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Argentina and the calm after (and before) the storm (from IKN480, dated August 5th)

It seems like weeks in the past, but in fact it was only eight days ago that the following piece, “Argentina and the calm after (and before) the storm” was published by your humble scribe in IKN480, dated August 5th. And here we are, lo and behold, just eight days on the Peso (ARS) is plumbing new lows, down 8.6% from the time of the note. 
I didn’t expect Argentina to start falling apart again quite this
quickly, but the falling apart thing was and still is a given and this evening I’m reading of all sorts of bizarre out of the country too, the pro-Macri local media (i.e. nearly all the main channels) trying desperately to lipstick the pig of a situation. The latest piece of wonderment is how the government plans to phase out the LEBAC (short term Peso bonds, currently paying an official 45% annual interest rate and close to 60% on the secondary market) by the end of the year with just a wave of the magic wand and “the deployment of reserves” (i.e. throwing good Dollars after bad local paper). It’s 1998 all over again, quite remarkable to see this country willingly commit financial suicide on such a regular basis and not learn a jot from its own history.
Anyway, have a read at what subscribers saw two issues ago.


Argentina and the calm after (and before) the storm

I ran a running commentary on the
Argentina Peso (ARS) as it did its collapsing show earlier this year, so for
the sake of balance it’s only right to note that since it peaked at just under
29 to the US Dollars a few weeks ago, the government and its emergency policies
(that include turning the dollar spigot on and raising Peso interest rates sky
high) have stemmed the bleeding. The Peso has traded for the last month in a
reasonably tight band of just over 27 to just under 28, with 28.24 marked this
weekend.

The calm will not last. For one
thing, the government is mopping up the Peso liquidity by offering 49% annual
interest on its short-term paper and if anyone reading this thinks that is
sustainable they are wasting their money by subscribing to a financial
publication. At some point the interest rate must drop (and not just by a point
or three, there’s no virtuous circle that begins this high) and to do that, the
real economy needs to improve. Unfortunately the reality is the exact opposite
and a quick trawl through headlines on the very useful AgendAR website (12) shows
supermarket sales down 2% year-over-year (YoY), retail sales down 4% YoY,
industrial production down 8.1%, and the Central Bank forecasting a GDP of
negative 0.3% for 2018. To put that last one into context, the December the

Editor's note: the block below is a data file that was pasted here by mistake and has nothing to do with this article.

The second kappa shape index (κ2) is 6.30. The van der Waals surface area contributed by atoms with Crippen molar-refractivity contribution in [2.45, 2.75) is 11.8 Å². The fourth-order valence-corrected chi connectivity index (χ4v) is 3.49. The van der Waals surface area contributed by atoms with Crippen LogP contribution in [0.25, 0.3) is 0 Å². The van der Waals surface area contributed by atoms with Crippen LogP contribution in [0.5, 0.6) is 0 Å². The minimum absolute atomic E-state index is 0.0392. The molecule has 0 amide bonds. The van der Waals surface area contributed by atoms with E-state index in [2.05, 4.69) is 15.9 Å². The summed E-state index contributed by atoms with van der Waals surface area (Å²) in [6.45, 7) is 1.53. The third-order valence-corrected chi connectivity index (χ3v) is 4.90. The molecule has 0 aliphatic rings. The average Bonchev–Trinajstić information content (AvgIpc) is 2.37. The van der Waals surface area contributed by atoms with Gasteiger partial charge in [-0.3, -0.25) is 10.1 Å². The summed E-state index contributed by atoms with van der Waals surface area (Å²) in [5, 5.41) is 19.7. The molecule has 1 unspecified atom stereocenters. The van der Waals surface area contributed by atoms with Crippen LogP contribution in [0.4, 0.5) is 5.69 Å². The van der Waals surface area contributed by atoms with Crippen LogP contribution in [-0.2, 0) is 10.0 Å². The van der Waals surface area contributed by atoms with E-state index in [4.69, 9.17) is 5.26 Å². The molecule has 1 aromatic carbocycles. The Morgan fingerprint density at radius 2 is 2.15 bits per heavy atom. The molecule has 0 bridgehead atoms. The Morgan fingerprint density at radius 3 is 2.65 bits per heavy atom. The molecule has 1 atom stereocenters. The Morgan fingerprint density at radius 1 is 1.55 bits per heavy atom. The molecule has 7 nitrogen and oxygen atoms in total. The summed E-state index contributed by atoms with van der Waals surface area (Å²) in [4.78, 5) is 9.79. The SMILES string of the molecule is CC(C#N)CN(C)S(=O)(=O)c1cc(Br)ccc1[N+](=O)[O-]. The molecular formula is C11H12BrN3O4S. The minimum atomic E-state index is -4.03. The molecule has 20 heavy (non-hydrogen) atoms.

Organisation for Economic Co-operation and Development (OECD) was forecasting
+3.2% for the country and in May downgraded its forecast to 2.0%. As recently
as June, Argentina’s
FinMin Dujovne said that growth would be +1.2% this year. News of large scale
job losses is becoming common, with the auto industry now being hit (despite
that cheap Peso making production competitive for foreign markets).

Meanwhile, on the other side of the
equation the Central Bank now forecasts 31.8% annual inflation for the country.
We’ve just seen electricity prices rise again by 30% (August 1st, the hikes are
non-stop) and fuel prices are about to rise between 4% and 8%, depending on the
type of hydrocarbon. That list continues as well, so when you combine both
sides of the coin you come to one simple conclusion; Stagflation.

Argentina is in a deep financial
mess and just because it’s not made any headlines recently, it doesn’t mean
that the crisis is over. This weekend the Argentina airwaves are filled with
apparent smoking gun evidence of notebooks from the Kirchner era of Argentina
that document that government’s corruption and while they may or may not be
true (I think they’re the real deal, the CFK people are screaming that they’re
fake), the noise will blow over. Be clear that even if CFK and her buddies end
up in jail (unlikely CFK, possible to probable others) once the dust has
settled Argentina
will still have all its economic pain in front of it. In 2016, Macri told them
the turning point would be in 2017.
In late 2017 he and his government promised things would
be better in 2018 (and backed by all the world’s friendly financial bodies who
all predicted GDP growth…all wrong). It’s now Q3 of 2018 and Argentina is in recession, with no
clear path out. Time is running out for Macri and don’t think for a second that
CFK is his only political enemy. Avoid this country until further notice.

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